There Are Record Levels of Dry Powder in Venture Capital

The low-rate environment has made significant yield hard to come by for investors, while entrepreneurship could be set for a new surge

Between 2008 and 2012, in the middle of the Great Recession and immediately after, Pitchbook estimates that the level of new company creation in the U.S. more than doubled.

Often is the case following an economic downturn when millions of people get laid off and the need to start a company stops being a luxury or a leap of faith, and becomes a necessity.

While arguably one of the fastest and most abrupt recessions ever, the coronavirus pandemic could also create the perfect storm for venture capital and entrepreneurship.

For one, the pandemic has forced people and businesses to adopt digital technology and habits whether they like it or not because, as we know, face-to-face interaction has been severely limited in 2020.

Traditional retailers have seen their e-commerce and delivery channels explode, prompting heavier use of digital payments. Many office workers have been sent to work in their homes, showing the massive opportunities for work-from-home tools for companies, and people are getting more and more creative in the way they use their homes. These are just some of the sectors ripe for disruption.

That’s the entrepreneurship opportunity. Exciting, though not exactly a surprise. But there is another opportunity — and that’s on the capital front.

The pandemic has sent lots of investors fleeing the stock market due to volatility and economic uncertainty. Meanwhile, when the Federal Reserve lowered its benchmark lending rate to practically zero, it essentially took away any meaningful yield for investors in the bond market.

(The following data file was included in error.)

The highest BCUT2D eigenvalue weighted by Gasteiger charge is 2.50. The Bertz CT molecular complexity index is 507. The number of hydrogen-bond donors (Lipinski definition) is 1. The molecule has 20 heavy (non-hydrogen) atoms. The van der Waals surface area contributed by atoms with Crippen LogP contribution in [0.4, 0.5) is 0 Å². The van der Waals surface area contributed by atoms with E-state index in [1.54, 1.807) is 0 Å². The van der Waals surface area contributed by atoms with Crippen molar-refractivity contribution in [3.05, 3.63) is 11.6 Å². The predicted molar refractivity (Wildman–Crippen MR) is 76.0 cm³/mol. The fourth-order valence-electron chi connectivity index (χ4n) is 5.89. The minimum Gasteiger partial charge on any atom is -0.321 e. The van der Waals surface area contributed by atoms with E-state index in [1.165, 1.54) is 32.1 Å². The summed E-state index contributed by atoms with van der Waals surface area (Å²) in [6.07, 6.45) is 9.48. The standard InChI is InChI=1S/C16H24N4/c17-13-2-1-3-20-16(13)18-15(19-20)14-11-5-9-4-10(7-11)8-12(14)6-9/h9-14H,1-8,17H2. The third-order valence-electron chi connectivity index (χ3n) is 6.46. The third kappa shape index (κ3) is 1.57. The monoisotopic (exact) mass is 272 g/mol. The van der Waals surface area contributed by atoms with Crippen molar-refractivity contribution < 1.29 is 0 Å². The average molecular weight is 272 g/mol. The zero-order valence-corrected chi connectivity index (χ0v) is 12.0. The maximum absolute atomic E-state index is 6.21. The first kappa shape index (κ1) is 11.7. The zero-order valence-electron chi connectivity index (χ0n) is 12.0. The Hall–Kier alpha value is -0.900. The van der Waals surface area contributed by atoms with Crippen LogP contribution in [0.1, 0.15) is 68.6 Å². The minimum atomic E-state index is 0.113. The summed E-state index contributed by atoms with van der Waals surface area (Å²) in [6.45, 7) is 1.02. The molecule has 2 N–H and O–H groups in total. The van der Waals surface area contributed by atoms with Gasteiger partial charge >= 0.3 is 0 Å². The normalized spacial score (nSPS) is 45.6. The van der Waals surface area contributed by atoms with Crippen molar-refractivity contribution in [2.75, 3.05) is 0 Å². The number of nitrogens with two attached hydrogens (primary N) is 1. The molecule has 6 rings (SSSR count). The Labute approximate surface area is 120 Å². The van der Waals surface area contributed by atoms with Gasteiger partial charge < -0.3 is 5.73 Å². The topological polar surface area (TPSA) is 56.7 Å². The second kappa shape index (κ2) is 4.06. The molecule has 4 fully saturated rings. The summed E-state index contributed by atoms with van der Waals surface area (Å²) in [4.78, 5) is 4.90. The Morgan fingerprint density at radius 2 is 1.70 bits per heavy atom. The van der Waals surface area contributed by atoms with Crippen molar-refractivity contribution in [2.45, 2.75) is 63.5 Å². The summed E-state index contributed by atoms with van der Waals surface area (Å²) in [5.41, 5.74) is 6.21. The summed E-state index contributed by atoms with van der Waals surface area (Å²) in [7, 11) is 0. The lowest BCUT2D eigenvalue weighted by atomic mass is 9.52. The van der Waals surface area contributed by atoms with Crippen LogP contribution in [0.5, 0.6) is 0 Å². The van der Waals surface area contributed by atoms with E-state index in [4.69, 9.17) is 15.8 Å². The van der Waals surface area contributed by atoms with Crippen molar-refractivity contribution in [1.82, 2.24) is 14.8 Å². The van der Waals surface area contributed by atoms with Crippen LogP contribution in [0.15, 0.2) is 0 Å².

And commercial real estate is also a scary investment these days, as the future of many commercial sectors such as hotels, office space, and retail looks questionable.

That has made investing in startups in the private markets one of the more attractive segments in the current environment, and one of the few places investors can turn to find returns.

Michael Descheneaux, president of Silicon Valley Bank, which caters heavily to the private equity, venture capital, and startup community, had this to say on the bank’s third quarter earnings call in October.

Another exciting development is that the dynamic of deal making is changing. Prior to the pandemic, lots of venture capitalists liked to meet their portfolio company founders in person and invest in those companies that were in the same city or geography.

But Silicon Valley Bank CEO Greg Becker revealed that following a slow down of deal making when the pandemic first began earlier this year, venture capitalists have started to get more comfortable executing deals over video conferencing platforms such as Zoom.

This could really open the floodgates for investing, and result in more venture capitalists funding startups in different cities and geographies, and possibly moving quicker, too.

Remember, the bulk of startups that came from the Great Recession really began to pop up toward the end of 2008 and the years to follow.

With the exciting developments in the venture capital space and the rapid acceleration of digital technology, record levels of dry powder could lead to an absolutely massive few years of entrepreneurship and opportunity in the private markets.

Writing about banks, stocks, and startups. Frequently published in The Motley Fool and Rhode Island Inno. Co-founder of The Buzz.

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